The British have upset film-maker Oliver Hirschbiegel, who has expressed his "devastation" over the mauling of his biopic of Princess Diana, starring Naomi Watts. It has not done too well commercially, either. In Diana's opening week, it finished fifth in the box offices; a week later, its audiences halved.
Hirschbiegel said the critical reaction was similar to what newspapers said about the real Diana when she was alive: "Really vile things. So I guess I succeeded."
The film-maker added: "In all other places where it's opened - in Poland, the Czech Republic, Turkey and Slovakia - it's been very strong. I think, for the British, Diana is still a trauma they haven't come to terms with."
Well deflected, Mr Hirschbiegel, but that doesn't make it true.
showed that Hirschbiegel is a gifted director. However, he is confused, to put it politely, over the British reaction to Diana the film and, indeed, Diana the memory. Likening the reception of the film to the press hounding of the person is bizarre enough. The film was slated because it stank, resembling a TV movie dreamed up by the late romantic novelist Dame Barbara Cartland in her cups.
As Stephen Frears' The Queen managed to portray British royalty and Diana's death honestly, there is simply no excuse for how over-sentimentalised, facile and tourist-friendly Diana is - akin to being smothered with a damp souvenir tea towel. For Hirschbiegel to further claim that the British public did not take to the film because they "haven't come to terms with the trauma of her death" is not only farcical, it borders on insulting.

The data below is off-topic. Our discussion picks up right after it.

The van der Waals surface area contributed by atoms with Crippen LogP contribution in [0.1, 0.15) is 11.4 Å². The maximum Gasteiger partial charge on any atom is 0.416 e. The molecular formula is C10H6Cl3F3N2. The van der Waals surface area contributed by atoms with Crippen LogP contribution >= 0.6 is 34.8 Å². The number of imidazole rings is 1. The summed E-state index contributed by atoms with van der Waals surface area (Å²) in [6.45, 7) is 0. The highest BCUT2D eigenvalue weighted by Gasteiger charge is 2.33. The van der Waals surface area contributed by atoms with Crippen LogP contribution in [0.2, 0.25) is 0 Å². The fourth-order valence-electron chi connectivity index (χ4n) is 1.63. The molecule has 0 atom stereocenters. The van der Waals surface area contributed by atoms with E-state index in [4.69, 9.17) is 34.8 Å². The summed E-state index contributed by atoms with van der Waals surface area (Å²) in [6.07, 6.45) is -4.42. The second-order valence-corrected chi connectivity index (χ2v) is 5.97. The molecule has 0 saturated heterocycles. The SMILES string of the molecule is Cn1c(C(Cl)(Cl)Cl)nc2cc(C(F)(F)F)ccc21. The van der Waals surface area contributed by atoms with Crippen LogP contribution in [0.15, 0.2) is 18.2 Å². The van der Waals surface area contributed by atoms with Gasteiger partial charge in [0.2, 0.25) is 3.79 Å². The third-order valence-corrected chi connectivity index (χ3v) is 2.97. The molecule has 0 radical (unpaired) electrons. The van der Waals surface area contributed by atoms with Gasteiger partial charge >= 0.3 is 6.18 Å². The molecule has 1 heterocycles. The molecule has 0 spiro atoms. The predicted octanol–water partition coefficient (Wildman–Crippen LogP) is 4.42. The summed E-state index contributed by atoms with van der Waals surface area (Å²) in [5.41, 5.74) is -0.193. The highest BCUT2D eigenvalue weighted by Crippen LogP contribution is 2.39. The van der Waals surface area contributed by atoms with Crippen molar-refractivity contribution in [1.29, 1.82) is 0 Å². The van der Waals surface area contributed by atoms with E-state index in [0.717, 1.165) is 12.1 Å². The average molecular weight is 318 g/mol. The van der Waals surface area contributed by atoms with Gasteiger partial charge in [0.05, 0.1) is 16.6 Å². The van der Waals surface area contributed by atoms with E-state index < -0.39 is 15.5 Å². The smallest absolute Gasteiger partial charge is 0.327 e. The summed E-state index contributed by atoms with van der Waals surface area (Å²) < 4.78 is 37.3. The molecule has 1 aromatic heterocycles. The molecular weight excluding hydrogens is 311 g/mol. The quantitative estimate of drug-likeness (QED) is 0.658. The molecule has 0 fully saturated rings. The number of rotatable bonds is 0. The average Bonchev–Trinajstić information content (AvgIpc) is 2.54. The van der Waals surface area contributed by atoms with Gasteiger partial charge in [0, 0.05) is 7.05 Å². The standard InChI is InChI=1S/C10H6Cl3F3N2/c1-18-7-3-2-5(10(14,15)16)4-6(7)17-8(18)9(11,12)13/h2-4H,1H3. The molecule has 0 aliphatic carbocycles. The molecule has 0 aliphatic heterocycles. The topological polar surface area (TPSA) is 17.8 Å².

Obviously, there was a huge reaction at the time of Diana's death. I found her death exactly as sad as if any young mother of two had died in a car accident, though no more tragic than that, for the simple reason that this was tragic enough.
As is well documented, others took it harder (some are still claiming that she was murdered, possibly during the fake moon landings or near a grassy knoll), but it's unlikely that many British people are "traumatised".
Generally, British people seem able to acknowledge their history without falling to pieces or hysterically refusing to enter cinemas to watch biopics.
Does Hirschbiegel truly believe that 16 years after Diana's death the British public is shuffling around, swathed in black, weeping and wailing about the "Queen of Hearts", that, as a nation, they defy popular culture to try to portray her and boycott any films that dare?
One can't help but wonder if Hirschbiegel has met many British people, if he is aware of the questioning, refusenik, sparky, ironic side of the British character? Does he realise that they are ... a bit lively? Or that, despite having a royal family, they are among the most irreverent people on Earth?
While Hirschbiegel may have felt assured of critical veneration and big box office in this country, anyone could have told him that Britain was always destined to be the toughest market to crack. Not despite the fact that Diana was British and royal, but because of this. Indeed, British people were always going to have the most hypercritical reaction to any Diana movie. A case of "we know this story, chum, so tell it properly".
This explains why Diana stiffed in Britain, as it didn't in Poland, the Czech Republic, Turkey, and Slovakia (congratulations on that).
Nothing to do with Britain as a nation still being too traumatised about Princess Diana's death - give British people some credit, they're not that feeble. In truth, British people are more than ready for an insightful, well-made film about Princess Diana, but this was not that insightful, well-made film.
Diana opens in cinemas on Thursday.